➼ [Reading] ➾ The Lost Scrapbook By Evan Dara ➱ – Peakpopa.info

The Lost Scrapbook I finished a few days ago reading TLS and wanted some post time to reflect upon the feel of what it means to encounter brilliance in a novel For so little known about Dara pseudonym surely and his personal connection to the book s particulars make for an even wider aperture of already maximum experimental crafting When I first read Infinite Jest and wanted to reread almost immediately but took a month between JR I read and did, immediately turn back to page one and reread it entirely now this which like the others takes time to catch up to what s what and when you do you want to go back to clarify but when I read the first 20 pages again put it up on the re shelf for definite read again, oh oh oh. I don t understand what all of the parts of the book have to do with the whole, but goddamn if this isn t the most fun I ve ever had reading something that half the time I had no idea what the fuck was going on. It May Be The Defining Irony Of Our Time Just As We Are Coming To Recognize Our Shared Destiny And Necessary Interdependence, Our Culture Seems To Be Fracturing Along Every Fault Line Available To It The Lost Scrapbook Is A Novel That Passionately Captures The Contradictory Richness Of Our Historical Slot, A Time When Feelings Of Belonging And Exclusion Can Do Bitter Battle Conjuring An Unforgettable Variety Of Voices, The Book Delves Into Lives Touched By This Tension, Before It Culminates In A Confrontation Between A Trusting City And The Local Manufacturing Company That Both Sustains And Betrays It Through The Use Of A Prismatic Storytelling Form, The Lost Scrapbook Finds A Contemporary Answer To The Th Century Novel, Evoking An Entire World In All Its Richness And Diversity But By Embodying The Sense That We Can Best Understand Our World Through Witnessing The Interworkings Of Whole Communities, It Is Also Something Altogether New The Lost Scrapbook May Be The First Holistic Novel Trash is all around us and our heads are full of trash And we wish to be not distinguishable from anyone else and we wish to hide in multitudes and to be invisible So now I move about you, civilization, like an electron amid your clamor and industry, your commonness and shared accords, I am a speck, whirling and circling, negatively charged with no measurable existence save the statistical, I am everywhere, and therefore nowhere I have now evaded notice for eight straight days And we live in the world of lies Everyone wants us on one s side so everyone is lying politicians, journalists, writers, plutocrats, government, scientists, priests and advertisers But do we need truth And then all the ads, which are just shameless in their manipulativeness and stupidity and meanness, and all the posturing, and the sucking up, and the distorting all of it, just all of it I mean, by now we re all well versed in the inadequacy of language, so to speak, but I never feel this so forcefully as when I try to come up with some means of verbalizing the utter, total, and appalled revulsion and sub disgust I feel at what has become of our political process I mean, watching this every night on television, I would just begin to get sick, I started developing physical symptoms tensions, chest pains, actual symptoms and I would sit there, you know, I d sit there and I d be thinking this can t be it this can t be what it s all about I mean, all this unbearable shit The voices telling the tale are many but they all are interchangeable Behind the voice, there is no individuality.It is interesting to compare The Lost Scrapbook with the postmodern novels from the sixties of the last century with Giles Goat Boy by John Barth or with V by Thomas Pynchon, for instance The protagonists of those books are on the quest to find one s ego to gain identity and individuality and become a hero And they fail.In The Lost Scrapbook there is no protagonist Everyone wants to conform and lose one s ego And they succeedcome into the world of lies, of distortions and inessentialities learn to feel inadequate, and to be ashamed of what you are accept the power of others to form, to shape, to determine your preferences, your thoughts, your hidden enclaves internalize the master myth, specifically in order to feel excluded from it realize that you are a nothing a cipher, a target, a marketing opportunity, a connable and dupable marketing opportunity, but ultimately a nothing, entirely a nothing learn to hate yourself, while always remembering that the hater is a nothingTrashy generation human beings are turned into sapient amoebae They are capable to think but they choose not to. This sprawling novel is told entirely in fragments, monologues and dialogues, one line to twenty pages, often by undisclosed speakers, usually without beginning or end Their subjects vary widely as prefigured in the very first fragment of all, in which a student rejects a guidance or career counselor s demands that he narrow his vision to one ends, that he specialize as do their voices But they tend to hover in the vicinity of a few themes, civic duty, the conveyance of messages upon willing or unwilling ears, and the toxic symbiosis of American industry and community And certain recurring motifs philosophical and psychological discussion, interviews, advertising, and the titular scrapbook Eventually, after spinning out all these tenuously connected threads, it most sets them aside in favor of a single chorus of voices in a single example township, driving its thematic resonances out into their furthest reach.It s a mysterious book how do these parts relate who, even, is the author of all of this and an impressive one But it s also the victim of its format the fragments are just that and the picture they paint is inevitably, well, fragmentary As exciting as it is when familiar bits appear again Erwin Centrifuges it almost feels as if the observant reader is just being tossed arbitrarily repeating details to make him feel good about his observations, and to keep him reading further As you might toss snacks when training an animal Okay, that s too harsh, but it felt like that at times, an empty gesture Of course, I m no stranger to authors who pull the reader in with ultimately insignificant devices Pynchon does this all the time, for instance But whereas Pynchon uses gripping adventure story mechanisms, mysterious lost cities and airships and arch villains, nothing here really creates all that much lasting intrigue or mystery Even the scrapbook is barely mentioned and easily forgotten And even the individual episodes, as fragments, rarely have any narrative momentum of their own We come in partway and leave before they finish, privy only to a sequence of ideas that Dara wanted to convey somehow Interesting ideas, often, but still disconnected ones Telling a story in thematically connected but discreet units simply does not have to be this way in Steps, for instance, Jerzy Kosinski s fragments are typically complete and resonant in their own right, in addition to contributing to something when read in sequence And finally, there s something extremely undergraduate about the way the topics are grabbed at There re a sequence of concepts pulled right out of psych 101 interesting ones for sure, but familiar as entry concepts , then some neat bits of music history and social science, a few appearances by Noam Chomsky, a denunciation of a Phillip Morris publicity straw man All perhaps highlights of a voracious liberal arts education By a brilliant student, for sure, as I certainly can t synthesize my liberal arts education like this, but I can still somewhat recognize the parts of one here And so, also, a lot of this feels like a preaching to the choir I totally agree with almost everything Dara seems to be trying to do or say here, but a lot of it isn t really news, I guess.All of which is an awful lot of complaining about what s actually a pretty impressive and earnest and good book The final chorus of voices, where we stick to one topic for quite a while, however fractured across hundreds of speakers, has a slow building power, and finally captures its complex topic pretty well, in many of its very tangled and inextricable nuances And this is undoubtedly the crux of the novel, so its success is the novel s really And it does at least brush its fingers over many of the early threads But it doesn t necessarily do than brush its fingers over them, which makes all that space hard to justify Especially when a few seem like totally pointless, if amusing, style games Do the sex scenes really do much besides show that Dara can write one in addition to all else I m not sure The obvious retort is that I m just not getting it all Which is undeniable I m a very imperfect reader and a very imperfect observer But, as with a couple other pseudo masterworks that I found impressive and admirable but not all that personally involving Hopscotch is one I enjoyed ultimately a little less than The Lost Scrapbook despite being certain of its fitful brilliance, 2666 is one that I enjoyed a little I actually did try to put in some of the extra effort, to read close, to re read closer, to look up and analyze and generally be an active reader some of the fruits of those efforts are a semi complete fragment index listing of notable details and an attempt to catalog the characters, perhaps useful for remembering where random bits were referenced So I think I did get a little out of this than a cursory read would provide And yeah, it s good But still imperfect. The Pomo Promoters Playbook for Getting Your Novel a Five Star Review from Tom LeClair and His CoterieUse multiple pages of unattributed dialogue.Tick.Structure a monologue as unattributed dialogue.Tick.Create a fragmented effect.Tick.Change the identity of the narrator mid sentence or at least mid paragraph.Tick.Cite philosophers, psychoanalysts, linguists, and anarchists who have influenced post modernism.Tick Nietzsche, Piaget, Chomsky.Question the truth.Tick.Deny the existence of cause and effect.Tick.Use mathematics and music as metaphors for life and creativity.Tick.All Right But For the PlaybookThis playbook is supposed to be a list of literary characteristics that establish your credibility as an experimental novelist However, in reality, they re little than a private code that signals membership of a pomo coterie to other writers and readers.Evan Dara uses them, but the real question is what he she manages to achieve with them Dara hints at an ability to write with some intelligence and fluidity, but all of the pomo traits contribute to a dubious fragmented effect Readers end up as alienated as the characters.Besides, the pomo tropes are frequently inconsistent with, and therefore undermine, the subject matter They Had to Put Off the Infidels LeClair describes the novel aseco fiction. About half of it is concerned with environmental activism A subterranean toxic incident has occurred aging and defective pipes carrying dangerous chemicals have burst, and the chemicals have started to permeate the groundwater beneath the American city of Isaura , the community is starting to suffer the after effects, and activists are now developing a strategy to reclaim a healthy environment and seek remediation and compensation To do so, the individuals within the community have to overcome their individualism and social atomization What is required is a collective effort, which counteracts the anarchistic separatism that had prevailed in the suburbs.The detection and punishment of the damage done by the chemical company, Ozark, requires a belief in cause and effect, which seems to contradict one of the tenets of post modernism However, it s vital that the activists be able to prove that Ozark has caused the environmental damage Naturally, Ozark and the authorities deny that there has been any damage or that Ozark is responsible It immediately reverts to damage control mode, using the tactics and language of a public relations exercise It also argues that, if the company collapses, people within the community will lose their jobs, retailers will close, and rates and taxes will cease to be paid to the local authoritiesThere would be no Isaura, period, without themOzark is a company which, like any other, prioritizes profit over doing the right thingI mean, Ozark is a company, and they have to make money it s as simple as that what do these people expectPolitical Radicalism Where are the New Crusaders The individual activists in the community have to combat this misinformation, as we now have to disarm Trump and his habitual liesso you just trundle on, hoping that maybe we, as receivers of information, have biologically given decoder circuits that let us compensate for corrupted data, so that despite all the distortions inadvertent, inevitable, or otherwise we somehow can get a sense of what s going on, and something genuine gets throughThis assumes that there is some concept of truth, and that the subject, either individually or collectively with others, can ascertain itI am terrified of unmeaning We simply believe in the ideal of personal accountabilityWe think that there is still something left to the idea of someone being responsible for his own conductIn contrast, a tobacco company in the novel argues thatThe causal theory is just that a theoryIt questions cause and effect, so that it can deny responsibility and liability Big capital has got into bed with pomo relativism.Evan Dara speaks of a regathering which will achieve a reclamation of the environment and the communityWhere are the new crusaders And tell me now of jackals and betrayals and Where you will die I will die and Where are the new crusaders But by then the signals were faint, the sounds and the signals were flickering and faint, yes, the signals were flickering out, flickering into the amassing regathering, into the conclusive regathering where physics becomes math becomes psychology becomes biology, yes flickering and lost to the definitive regathering, the comforting regathering into continuity, into continuousness, into abundance, into that abundance that is silently and invisibly working on every variation, into full and unfolding abundance, into the extreme abundance of silence, yes into it s opulent abundance, its sweet unity and opulence, this definitive regathering into willed abundance, into the sweet abundance of silence, of unity and silence, yes this definitive reclamation, this grand extreme regathering and reclamation into silence, for where else could this go but silence, yes silence silence SilenLike Thomas Pynchon before him her, Evan Dara has to escape the clutches of post modernism to reclaim and realise the willed abundance of his her literary skills.INTERVIEW DJ Ian Your novel is as much concerned with depression as the novels of David Foster Wallace, so much so that some critics have speculated that Evan Dara might have been a pseudonym used by him Evan Dara Perhaps, but in reality, I m Even Darker.EMPATHY AND RESPONSE He Said She SaidThis is what it s like to be lost.MmKnow You re ProductI think I am the product of the otherness thinking me.HmThe Imperial SignifierYou know who got me elected I got me elected Russia didn t help me at all MmhmThe Russia HoaxThere was a hoax that was perpetrated on our country Somebody has to get to the bottom of it Mmhm.Thank GoodnessThank goodness we can fight back on Social Media HmFinding the TruthWhen a subject of an investigation obstructs that investigation or lies to investigators, it strikes at the core of the government s effort to find the truth and hold wrongdoers accountable Mmhm The Report is My Testimonyif we had had confidence that the president clearly did not commit a crime, we would have said so it would be unfair to potentially accuse somebody of a crime when there can be no court resolution of the actual charge while this report does not conclude that the President committed a crime, it also does not exonerate him HmFreedomThis cannot be the purpose of our putative freedom, to be able to engage in cruel deceptions with smiling faces, to conduct this inconceivable squandering of resources and effort and ingenuity solely for the purpose of hoodwinking the trusting, and producing uselessness, and nothing of what is so desperately needed MmThe Felt Absence of Genuine ConjunctionI really don t like critics as much as I respect people who get things done HmMETACOMMENTARY Metacomment 1some sad narcissistic shimmy which is the only thing you ll pay attention to268 Metacomment 2style is sickness, and cleverness is the enemy of content271 Metacomment 3 A JOYRIDE THROUGH THE BACK ALLEYS OF THE POST MODERN MINDSCAPEDEVASTATING Metacomment 4All of a sudden, I must say, the fascination with the guy was just over, all the intrigue was gone, and he just seemed sad SOUNDTRACK The Beatles She Said, She Said Saints Know Your Product Where s the professor We need him now Engaging despite an almost complete lack of characters and plot Though there is one Maybe several hundred Yes, Dara requires a patient and faithful reader But despite the challenging form, I felt the agglomerative force The first two thirds were bang on, disparate voices skillfully interwoven The final third, where there is a sustained topic, was a departure that I didn t necessarily expect This one will be with me for a while 4.64 stars. I was originally going to write this review in the maddeningly elliptical style of the book itself, but that process turned out to be way too involved And the I think about it, the less I feel like I have to say Yes, it s really good Some bits of writing are really stellar, the letters from Robin especially so And the various episodes of the first three quarters of the book touch on some really interesting socio existential stuff But the book is really sort of two novels that first three quarters is fugue like and ethereal and interesting and pretty much all good except for that interminable triple spaced nature walk And then the last quarter is a straightforward sort of story about, I guess, corporate negligence, told by essentially a Greek chorus of most of the characters from the other part And that s mostly all good too, but the two sides don t exactly complement each other the way I expected them to That, and the punctuation Dara completely eschews periods except in one place and replaces them with dashes, colons, or, most often, ellipses And the idea that, grammatically, the book is one long sentence is cool, but it turns out that the different substitutes make the novel read way weirder, and at times really annoying Certain colon heavy passages were like listening to instructions, whereas parts with many ellipses made reading it feel like talking to a brilliant but elderly drunk uncle who ends each phrase by trailing off, and just when you think he s done talking, he starts up abruptly again Which was not the effect Dara was going for, presumably. A comparison to the books of the likes of Gaddis, Pynchon, McElroy, or DFW means one thing that it is a book not like any of those books And so is this Evan Dara book, The Lost Scrapbook The indication intended by such a cursedly bold comparison means only that if you don t want to read the same thing over again, but would like to read a novel, a new thing, a thing which takes the risk of failure because its design has not been vetted and proven by its forgoers, or because you might want to read a book which attempts to speak the truth, then please do turn your attention to this book whose status as self published is an indictment against the book industry.First person plural but not in the we Evan Dara is an American writer living in France With this sentence length complete biography we are released from any temptation to commit an intentional fallacy We may add to our certainty regarding this freedom by indicating that Evan Dara s proper pronoun will be s he And further, that speculations about Dara being perhaps another published author only indicates an insecurity about our reading in the freedom from a search for the man in the book, that ghost of an author who s not dead, in the Foucauldian sense, of course freedom from a trap which would have you believe that a novel is nothing than the expression, the squeezing out onto the page, of some bio psychical entity mistaken for a human being Nothing here to see but a novel, folks Listen to it do not seek your mythical s he somewhere behind it or in it or whatever other prepositional metaphor you might dream up to satisfy your dissatisfaction with being confronted by a naked text returning your gaze And empathizing with you.First person plural but not in the we This is the voice of a community Its unity is formed merely by the two covers of the physical object but its split, its diversity, its antagonism is formulated on the pages, between the pages, with , jumps and echos, discord The lost scrapbook, a book which is lost, but too a collection of the lost, a collection which is already we, a we coming to speak and into a language Listen Because the American voice is Whitman s voice, I the first person singular of Holden Caulfield Can Americans say we without lying How does an American community sound when listened to, when heard This is its unity, not falsely through a singularity of consciousness, but through a plurality of disjointedness, of never having been one, but overridden already by a dependency upon the Father Master corporation which provides us milk and against which we cannot speak because we have taken it into ourselves, we have become this community mediated by a legal fiction, it has created us and then it will poison us And our language, our political action, can it ever organize itself independently from this demon we ve suckled upon What is left is all of us, forced to evacuate because of what we have not done ourselves but which we demanded for 108 years be done in and through our name.And so what we have, The Lost Scrapbook, is the Great American Novel, again This one is not the American Everyman, because we have had damn near enough of that bogus mediocrity, but about the American Every Town Here, the portrait which may be replicated repeatedly, but never by repetition, of what we have made for ourselves in our homes and in our towns how we have given off on our desires, the original American Dream of self determination and democracy, because its burden was better carried by Father Master how we ve landed ourselves, and what the cost of clean up is going to be It will not become any lighter. Evan Dara s highly ambitious, innovative and masterfully executed debut novel The Lost Scrapbook has a reputation as being woefully underexposed and underappreciated and this reviewer is here to pile onto that sentiment with several megatons of explosive praise Quietly published in 1995, this savory feast of a book drew this reviewer s associative tentacles towards such novelistic brethren as post 95 titles like Infinite Jest , The Pale King , A Naked Singularity and the somewhat elusive shared tonal and atmospheric sensibilities of a pre 95 title like Magnetic Field sThe DFW connection lies mostly in the basic structure of deploying a lengthy set up of seemingly disconnected vignettes while very mindfully laying out big uniting themes all along the way, laying the ground for a walloping series of epiphinal A HA s in the latter reaches of the page count The Naked Singularity connection lies in the fact that both books are largely underappreciated, extremely formidable and ambitious debuts, both authors have single line author bios 1 and both remain rather mysterious Dara being far, far mysterious, since not a single interview or anything beyond his two novels seems to validate that he even exists , and neither are afraid to delve into straight up philosophical territory though I think Dara restrains this tendency a little so than De La Pava 1 Evan Dara is an American writer living in France.Sergio De La Pava is a writer who does not live in Brooklyn.Dara places a perfect quote from Shakespeare s Titus Andronicus at the head of the book O let me teach you how to knit againThis scattered corn into one mutual sheaf, These broken limbs again into one body It s perfect in that it captures the central theme of the book and the book s structure which surely was sculpted with said theme in mind Parts of the whole Forest for the trees, trees for the forest Synecdoche Conceptual and ontological tapestry All of this when applied to human individuals and human communities Dara has described a single town in Missouri but also the big ol daunting portrait of Humanity as well and how people compose massive systems that breed unforeseen effects and byproducts and how each individual plays a role however large or small and that all of this has massive implications in every area of life that can possibly matter.Characters are given their due while also given a certain level of interchangeability, of anonymity The seamless, elliptical, fractured, collage like and completely and utterly period less flood of prose that composes this entire book tends to merge characters and scenes and dialogues together There were times when I thought I was still reading about one distinct character while the narrative had already shifted to another totally distinct one It makes for a very jarring and unusual reading experience Amazingly crafted and imaginative vignettes just bleed and segue into one another for the entirety of this novel and reach a fevered pitch of flashcutting in the final hundred or so pages when the sum of the parts is most fully unveiled and the dramatic tensions rise to their apex It bears mentioning that Dara s a true magician with words as well deeply satisfying descriptive chops to match his muscular intellectual and moral flexing.All fans of the sensitively and richly imagined Big Ideas Novel must check this out It s the kind of highly detailed and narratively fractured moral drama and glimpse into both the banal and the deep end that demands re reading from the individual and appreciation and recognition from the group.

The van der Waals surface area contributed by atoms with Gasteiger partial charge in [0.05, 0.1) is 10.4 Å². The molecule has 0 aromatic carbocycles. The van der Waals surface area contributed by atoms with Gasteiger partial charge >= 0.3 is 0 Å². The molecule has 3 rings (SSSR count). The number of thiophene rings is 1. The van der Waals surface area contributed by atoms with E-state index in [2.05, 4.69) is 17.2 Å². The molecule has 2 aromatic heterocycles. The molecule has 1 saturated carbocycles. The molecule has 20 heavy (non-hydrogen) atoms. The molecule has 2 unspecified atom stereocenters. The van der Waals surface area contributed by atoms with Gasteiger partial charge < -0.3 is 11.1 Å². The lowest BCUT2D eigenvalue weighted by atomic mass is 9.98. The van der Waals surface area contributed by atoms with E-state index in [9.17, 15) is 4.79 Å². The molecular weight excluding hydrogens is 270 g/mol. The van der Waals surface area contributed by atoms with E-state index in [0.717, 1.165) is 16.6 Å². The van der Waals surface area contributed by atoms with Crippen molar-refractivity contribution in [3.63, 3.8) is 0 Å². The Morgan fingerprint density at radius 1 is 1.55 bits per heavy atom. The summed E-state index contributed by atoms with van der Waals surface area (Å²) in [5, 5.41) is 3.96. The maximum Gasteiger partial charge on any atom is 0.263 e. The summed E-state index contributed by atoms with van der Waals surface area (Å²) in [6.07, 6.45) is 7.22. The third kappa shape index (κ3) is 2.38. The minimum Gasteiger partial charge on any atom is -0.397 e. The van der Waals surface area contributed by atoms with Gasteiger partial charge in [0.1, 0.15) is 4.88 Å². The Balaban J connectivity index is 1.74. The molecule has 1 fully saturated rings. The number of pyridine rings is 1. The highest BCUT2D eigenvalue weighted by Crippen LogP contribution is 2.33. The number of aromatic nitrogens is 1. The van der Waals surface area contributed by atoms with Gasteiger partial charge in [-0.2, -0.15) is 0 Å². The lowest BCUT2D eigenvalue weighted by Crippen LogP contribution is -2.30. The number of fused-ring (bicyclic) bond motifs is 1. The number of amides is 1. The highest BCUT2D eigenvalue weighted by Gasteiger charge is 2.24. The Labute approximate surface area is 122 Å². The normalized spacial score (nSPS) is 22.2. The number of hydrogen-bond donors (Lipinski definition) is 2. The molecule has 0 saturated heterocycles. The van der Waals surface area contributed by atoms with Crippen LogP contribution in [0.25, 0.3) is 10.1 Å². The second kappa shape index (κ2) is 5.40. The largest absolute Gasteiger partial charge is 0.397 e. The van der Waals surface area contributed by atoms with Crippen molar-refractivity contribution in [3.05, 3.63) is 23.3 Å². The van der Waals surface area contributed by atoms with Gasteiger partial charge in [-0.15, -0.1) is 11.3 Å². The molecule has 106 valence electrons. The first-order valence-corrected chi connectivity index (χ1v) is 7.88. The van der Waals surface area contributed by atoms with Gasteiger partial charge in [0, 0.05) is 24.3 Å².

About the Author: Evan Dara

Evan Dara is an American postmodern novelist In 1995, his first novel The Lost Scrapbook won the 12th Annual FC 2 Illinois State University National Fiction Competition judged by William T Vollmann Evan Dara currently lives in Paris.Dara s second novel, The Easy Chain, was published by Aurora Publishers in 2008.A third novel, Flee, was published by Aurora, Inc in late summer 2013.